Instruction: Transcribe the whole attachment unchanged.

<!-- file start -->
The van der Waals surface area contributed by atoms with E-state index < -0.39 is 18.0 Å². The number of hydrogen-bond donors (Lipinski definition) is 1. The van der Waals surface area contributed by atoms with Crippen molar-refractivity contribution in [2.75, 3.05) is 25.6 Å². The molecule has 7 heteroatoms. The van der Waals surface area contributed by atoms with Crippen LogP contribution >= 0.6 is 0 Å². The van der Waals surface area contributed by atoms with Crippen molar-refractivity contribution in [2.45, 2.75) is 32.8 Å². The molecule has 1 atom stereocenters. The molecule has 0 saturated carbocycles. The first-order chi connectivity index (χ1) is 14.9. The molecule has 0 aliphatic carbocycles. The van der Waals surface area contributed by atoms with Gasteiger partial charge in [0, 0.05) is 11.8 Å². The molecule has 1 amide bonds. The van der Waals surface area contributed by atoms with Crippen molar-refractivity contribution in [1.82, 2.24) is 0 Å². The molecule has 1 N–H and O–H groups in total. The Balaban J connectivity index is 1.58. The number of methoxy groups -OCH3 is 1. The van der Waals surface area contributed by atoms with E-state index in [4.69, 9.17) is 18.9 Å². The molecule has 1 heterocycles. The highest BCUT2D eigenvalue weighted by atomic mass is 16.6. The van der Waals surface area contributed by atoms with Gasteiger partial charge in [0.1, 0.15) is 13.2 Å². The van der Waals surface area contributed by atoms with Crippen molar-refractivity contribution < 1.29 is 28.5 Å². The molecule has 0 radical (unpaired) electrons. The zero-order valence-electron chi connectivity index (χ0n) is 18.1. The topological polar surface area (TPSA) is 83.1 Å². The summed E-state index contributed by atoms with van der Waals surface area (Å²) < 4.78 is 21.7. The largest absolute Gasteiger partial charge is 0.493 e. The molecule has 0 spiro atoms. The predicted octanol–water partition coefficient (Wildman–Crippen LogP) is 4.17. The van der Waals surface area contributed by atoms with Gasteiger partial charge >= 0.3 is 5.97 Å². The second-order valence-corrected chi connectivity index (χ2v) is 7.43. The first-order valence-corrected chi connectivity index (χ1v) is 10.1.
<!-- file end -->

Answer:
The van der Waals surface area contributed by atoms with E-state index < -0.39 is 18.0 Å². The number of hydrogen-bond donors (Lipinski definition) is 1. The van der Waals surface area contributed by atoms with Crippen molar-refractivity contribution in [2.75, 3.05) is 25.6 Å². The molecule has 7 heteroatoms. The van der Waals surface area contributed by atoms with Crippen LogP contribution >= 0.6 is 0 Å². The van der Waals surface area contributed by atoms with Crippen molar-refractivity contribution in [2.45, 2.75) is 32.8 Å². The molecule has 1 atom stereocenters. The molecule has 0 saturated carbocycles. The first-order chi connectivity index (χ1) is 14.9. The molecule has 0 aliphatic carbocycles. The van der Waals surface area contributed by atoms with Gasteiger partial charge in [0, 0.05) is 11.8 Å². The molecule has 1 amide bonds. The van der Waals surface area contributed by atoms with Crippen molar-refractivity contribution in [1.82, 2.24) is 0 Å². The molecule has 1 N–H and O–H groups in total. The Balaban J connectivity index is 1.58. The number of methoxy groups -OCH3 is 1. The van der Waals surface area contributed by atoms with E-state index in [4.69, 9.17) is 18.9 Å². The molecule has 1 heterocycles. The highest BCUT2D eigenvalue weighted by atomic mass is 16.6. The van der Waals surface area contributed by atoms with Gasteiger partial charge in [0.1, 0.15) is 13.2 Å². The van der Waals surface area contributed by atoms with Crippen molar-refractivity contribution < 1.29 is 28.5 Å². The molecule has 0 radical (unpaired) electrons. The zero-order valence-electron chi connectivity index (χ0n) is 18.1. The topological polar surface area (TPSA) is 83.1 Å². The summed E-state index contributed by atoms with van der Waals surface area (Å²) < 4.78 is 21.7. The largest absolute Gasteiger partial charge is 0.493 e. The molecule has 0 spiro atoms. The predicted octanol–water partition coefficient (Wildman–Crippen LogP) is 4.17. The van der Waals surface area contributed by atoms with Gasteiger partial charge >= 0.3 is 5.97 Å². The second-order valence-corrected chi connectivity index (χ2v) is 7.43. The first-order valence-corrected chi connectivity index (χ1v) is 10.1.